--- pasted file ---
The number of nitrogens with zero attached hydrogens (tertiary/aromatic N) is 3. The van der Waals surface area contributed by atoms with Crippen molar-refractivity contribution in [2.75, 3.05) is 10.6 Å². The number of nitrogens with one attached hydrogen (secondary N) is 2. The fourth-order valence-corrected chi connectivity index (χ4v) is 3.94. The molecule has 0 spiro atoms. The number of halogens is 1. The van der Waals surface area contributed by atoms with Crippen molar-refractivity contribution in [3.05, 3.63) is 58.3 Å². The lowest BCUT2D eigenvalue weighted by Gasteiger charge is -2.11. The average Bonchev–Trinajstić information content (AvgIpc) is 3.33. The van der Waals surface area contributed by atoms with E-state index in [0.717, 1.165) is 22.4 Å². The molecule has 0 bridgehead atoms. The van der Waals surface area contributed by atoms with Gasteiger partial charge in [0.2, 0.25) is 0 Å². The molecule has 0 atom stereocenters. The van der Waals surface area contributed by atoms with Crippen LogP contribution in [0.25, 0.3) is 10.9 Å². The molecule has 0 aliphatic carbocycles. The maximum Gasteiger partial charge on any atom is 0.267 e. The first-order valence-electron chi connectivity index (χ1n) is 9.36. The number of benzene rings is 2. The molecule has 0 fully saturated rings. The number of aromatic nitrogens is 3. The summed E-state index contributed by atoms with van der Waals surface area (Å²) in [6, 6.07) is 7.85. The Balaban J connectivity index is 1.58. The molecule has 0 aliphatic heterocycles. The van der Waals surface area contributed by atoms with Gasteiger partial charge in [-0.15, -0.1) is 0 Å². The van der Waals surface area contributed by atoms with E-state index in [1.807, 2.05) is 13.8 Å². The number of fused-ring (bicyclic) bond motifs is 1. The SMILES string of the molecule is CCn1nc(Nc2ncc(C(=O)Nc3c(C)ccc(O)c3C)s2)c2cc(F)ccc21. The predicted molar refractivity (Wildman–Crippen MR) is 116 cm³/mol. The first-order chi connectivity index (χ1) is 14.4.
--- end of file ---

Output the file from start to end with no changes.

The number of nitrogens with zero attached hydrogens (tertiary/aromatic N) is 3. The van der Waals surface area contributed by atoms with Crippen molar-refractivity contribution in [2.75, 3.05) is 10.6 Å². The number of nitrogens with one attached hydrogen (secondary N) is 2. The fourth-order valence-corrected chi connectivity index (χ4v) is 3.94. The molecule has 0 spiro atoms. The number of halogens is 1. The van der Waals surface area contributed by atoms with Crippen molar-refractivity contribution in [3.05, 3.63) is 58.3 Å². The lowest BCUT2D eigenvalue weighted by Gasteiger charge is -2.11. The average Bonchev–Trinajstić information content (AvgIpc) is 3.33. The van der Waals surface area contributed by atoms with E-state index in [0.717, 1.165) is 22.4 Å². The molecule has 0 bridgehead atoms. The van der Waals surface area contributed by atoms with Gasteiger partial charge in [0.2, 0.25) is 0 Å². The molecule has 0 atom stereocenters. The van der Waals surface area contributed by atoms with Crippen LogP contribution in [0.25, 0.3) is 10.9 Å². The molecule has 0 aliphatic carbocycles. The maximum Gasteiger partial charge on any atom is 0.267 e. The first-order valence-electron chi connectivity index (χ1n) is 9.36. The number of benzene rings is 2. The molecule has 0 fully saturated rings. The number of aromatic nitrogens is 3. The summed E-state index contributed by atoms with van der Waals surface area (Å²) in [6, 6.07) is 7.85. The Balaban J connectivity index is 1.58. The molecule has 0 aliphatic heterocycles. The van der Waals surface area contributed by atoms with Gasteiger partial charge in [-0.15, -0.1) is 0 Å². The van der Waals surface area contributed by atoms with E-state index in [1.807, 2.05) is 13.8 Å². The number of fused-ring (bicyclic) bond motifs is 1. The SMILES string of the molecule is CCn1nc(Nc2ncc(C(=O)Nc3c(C)ccc(O)c3C)s2)c2cc(F)ccc21. The predicted molar refractivity (Wildman–Crippen MR) is 116 cm³/mol. The first-order chi connectivity index (χ1) is 14.4.